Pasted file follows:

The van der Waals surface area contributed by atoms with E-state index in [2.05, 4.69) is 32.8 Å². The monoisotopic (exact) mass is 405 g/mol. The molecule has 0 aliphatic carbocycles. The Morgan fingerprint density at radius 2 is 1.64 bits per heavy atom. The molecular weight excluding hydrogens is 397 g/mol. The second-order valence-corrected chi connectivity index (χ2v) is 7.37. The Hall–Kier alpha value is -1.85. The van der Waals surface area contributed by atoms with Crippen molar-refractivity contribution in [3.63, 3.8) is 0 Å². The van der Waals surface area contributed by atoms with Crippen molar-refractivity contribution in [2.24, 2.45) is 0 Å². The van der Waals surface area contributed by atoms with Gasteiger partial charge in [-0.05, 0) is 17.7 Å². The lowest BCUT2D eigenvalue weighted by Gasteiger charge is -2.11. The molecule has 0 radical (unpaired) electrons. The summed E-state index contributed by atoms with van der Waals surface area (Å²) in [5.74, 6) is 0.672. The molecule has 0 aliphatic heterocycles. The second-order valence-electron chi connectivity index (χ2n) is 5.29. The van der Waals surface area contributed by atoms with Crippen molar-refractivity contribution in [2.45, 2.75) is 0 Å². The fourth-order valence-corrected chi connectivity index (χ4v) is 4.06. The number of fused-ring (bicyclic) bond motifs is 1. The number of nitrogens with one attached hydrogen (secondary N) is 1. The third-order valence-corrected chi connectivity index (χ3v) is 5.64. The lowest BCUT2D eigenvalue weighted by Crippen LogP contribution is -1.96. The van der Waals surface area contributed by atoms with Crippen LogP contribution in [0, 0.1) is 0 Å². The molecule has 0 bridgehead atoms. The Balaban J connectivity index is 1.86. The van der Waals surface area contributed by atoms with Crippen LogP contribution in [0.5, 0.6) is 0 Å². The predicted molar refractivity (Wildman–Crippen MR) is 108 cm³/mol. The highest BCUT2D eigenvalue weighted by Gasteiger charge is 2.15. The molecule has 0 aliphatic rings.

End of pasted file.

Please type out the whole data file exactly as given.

The van der Waals surface area contributed by atoms with E-state index in [2.05, 4.69) is 32.8 Å². The monoisotopic (exact) mass is 405 g/mol. The molecule has 0 aliphatic carbocycles. The Morgan fingerprint density at radius 2 is 1.64 bits per heavy atom. The molecular weight excluding hydrogens is 397 g/mol. The second-order valence-corrected chi connectivity index (χ2v) is 7.37. The Hall–Kier alpha value is -1.85. The van der Waals surface area contributed by atoms with Crippen molar-refractivity contribution in [3.63, 3.8) is 0 Å². The van der Waals surface area contributed by atoms with Crippen molar-refractivity contribution in [2.24, 2.45) is 0 Å². The van der Waals surface area contributed by atoms with Gasteiger partial charge in [-0.05, 0) is 17.7 Å². The lowest BCUT2D eigenvalue weighted by Gasteiger charge is -2.11. The molecule has 0 radical (unpaired) electrons. The summed E-state index contributed by atoms with van der Waals surface area (Å²) in [5.74, 6) is 0.672. The molecule has 0 aliphatic heterocycles. The second-order valence-electron chi connectivity index (χ2n) is 5.29. The van der Waals surface area contributed by atoms with Crippen molar-refractivity contribution in [2.45, 2.75) is 0 Å². The fourth-order valence-corrected chi connectivity index (χ4v) is 4.06. The number of fused-ring (bicyclic) bond motifs is 1. The number of nitrogens with one attached hydrogen (secondary N) is 1. The third-order valence-corrected chi connectivity index (χ3v) is 5.64. The lowest BCUT2D eigenvalue weighted by Crippen LogP contribution is -1.96. The van der Waals surface area contributed by atoms with Crippen LogP contribution in [0, 0.1) is 0 Å². The molecule has 0 bridgehead atoms. The Balaban J connectivity index is 1.86. The van der Waals surface area contributed by atoms with Crippen LogP contribution in [0.5, 0.6) is 0 Å². The predicted molar refractivity (Wildman–Crippen MR) is 108 cm³/mol. The highest BCUT2D eigenvalue weighted by Gasteiger charge is 2.15. The molecule has 0 aliphatic rings.